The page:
If you begin recovery from depression, for example, it is important that you learn why you have depression, how the brain and depression connect, and how to prevent depression relapse.
Education is like ammunition that can help defend you from healing destroyers. If you know relapse triggers, healthy resources, and positive outlets then you will be well-armed to move forward safely in your recovery.
4. Psychological Services
A healthy support system includes a professional counselor or Psychiatrist. This counselor can be a pastoral counselor or a mental health specific counselor. Meaning, if you have an eating disorder, seek a counselor who has a specialty in eating disorders. Or, if you have been abused, seek a counselor who specializes in domestic violence or related field.
You don’t go to the eye doctor to fix a broken leg. The concept here is the same. Find the right professional who can offer confidential treatment.
A Psychiatrist can help you obtain any medications you may need in recovery and a counselor can assist you in changing your thoughts, behaviors, and actions so that you remain in recovery.
Counseling will raise your confidence, teach you to be independent and give you that extra oomph to succeed in recovery.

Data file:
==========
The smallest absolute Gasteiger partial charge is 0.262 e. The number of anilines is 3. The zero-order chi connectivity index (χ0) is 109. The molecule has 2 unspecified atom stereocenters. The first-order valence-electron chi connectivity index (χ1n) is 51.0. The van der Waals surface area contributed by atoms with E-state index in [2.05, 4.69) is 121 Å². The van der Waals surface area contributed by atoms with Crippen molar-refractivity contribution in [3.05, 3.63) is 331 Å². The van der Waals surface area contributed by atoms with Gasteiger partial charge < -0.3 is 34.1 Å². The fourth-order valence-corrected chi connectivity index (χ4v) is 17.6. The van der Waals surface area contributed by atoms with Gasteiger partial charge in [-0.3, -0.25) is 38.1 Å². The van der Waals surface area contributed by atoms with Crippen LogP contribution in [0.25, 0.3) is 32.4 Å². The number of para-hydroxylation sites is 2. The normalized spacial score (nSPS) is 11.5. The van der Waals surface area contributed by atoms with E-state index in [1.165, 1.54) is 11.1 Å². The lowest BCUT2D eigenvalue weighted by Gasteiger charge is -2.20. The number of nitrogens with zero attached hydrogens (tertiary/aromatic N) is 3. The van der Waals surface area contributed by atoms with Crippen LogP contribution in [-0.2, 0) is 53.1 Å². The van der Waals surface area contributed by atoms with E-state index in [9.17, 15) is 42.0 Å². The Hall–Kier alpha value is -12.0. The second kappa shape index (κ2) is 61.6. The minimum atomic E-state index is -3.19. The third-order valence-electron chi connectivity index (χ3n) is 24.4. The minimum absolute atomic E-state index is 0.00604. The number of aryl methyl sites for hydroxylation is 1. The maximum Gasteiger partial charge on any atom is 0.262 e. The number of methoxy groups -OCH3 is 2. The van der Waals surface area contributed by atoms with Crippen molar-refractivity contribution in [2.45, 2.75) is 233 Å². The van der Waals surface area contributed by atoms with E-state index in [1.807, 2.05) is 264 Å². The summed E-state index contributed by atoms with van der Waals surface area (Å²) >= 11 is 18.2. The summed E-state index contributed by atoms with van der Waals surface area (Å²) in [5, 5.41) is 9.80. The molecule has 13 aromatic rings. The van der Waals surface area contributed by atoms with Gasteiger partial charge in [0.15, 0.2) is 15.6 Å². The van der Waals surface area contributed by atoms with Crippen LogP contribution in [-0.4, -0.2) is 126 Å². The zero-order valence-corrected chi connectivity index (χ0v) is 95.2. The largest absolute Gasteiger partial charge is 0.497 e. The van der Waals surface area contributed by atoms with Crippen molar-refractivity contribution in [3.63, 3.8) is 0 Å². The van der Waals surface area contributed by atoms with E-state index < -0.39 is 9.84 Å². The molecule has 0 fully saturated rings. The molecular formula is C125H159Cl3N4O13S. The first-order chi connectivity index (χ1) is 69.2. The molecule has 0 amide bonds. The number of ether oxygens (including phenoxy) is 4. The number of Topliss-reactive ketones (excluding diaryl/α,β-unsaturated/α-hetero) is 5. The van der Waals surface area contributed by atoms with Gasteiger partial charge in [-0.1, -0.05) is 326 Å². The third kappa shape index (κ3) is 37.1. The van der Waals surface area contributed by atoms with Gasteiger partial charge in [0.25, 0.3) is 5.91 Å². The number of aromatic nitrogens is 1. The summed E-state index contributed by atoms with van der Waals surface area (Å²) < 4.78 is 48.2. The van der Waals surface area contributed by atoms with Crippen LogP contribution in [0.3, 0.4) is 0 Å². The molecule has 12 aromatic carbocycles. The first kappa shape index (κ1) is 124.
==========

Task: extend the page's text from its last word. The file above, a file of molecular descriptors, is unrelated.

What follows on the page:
A healthy support system includes your sense of purpose. What is the reason you want to stay in recovery? Maybe it is to help others in a comparable situation. Maybe it is to be a better parent. Maybe you want to complete a job or project.
Everyone has a purpose in life. Finding your purpose will enable you to stay focused on your recovery and give you a reason to prevent a relapse.
For instance, people with post-traumatic stress disorder have found finding their purpose to be healing. Knowing you have a job to do and a goal to reach helps you focus on something other than your illness. It gives you hope that there are many brighter days ahead.
Purpose directs you to make positive changes in your life, ones that will help you accomplish your goals. It acts as a guide or compass for when life happens and thinking becomes unclear. When this happens, you can redirect your thoughts so they are pointing towards your purpose, making you move away from negative interruptions, regroup and get back on track.
Go ahead, find your purpose. Build your support system by hanging out with people who understand you and want to offer you encouragement.
Attend counseling so you can have a professional, someone not in your family and not your best friend, guide you through this process. Learn all you can about your symptoms and how to keep them from recurring.
Find a sponsor or accountability partner who can tell you the truth and help you stay on track.
Support systems are set in place, not because you want to have “yes men” around you all the time. You are not building a posse. You are building a group of people and activities that can offer you strict yet inspiring assistance on your journey of recovery. You deserve the healthiest support system. Start building it today!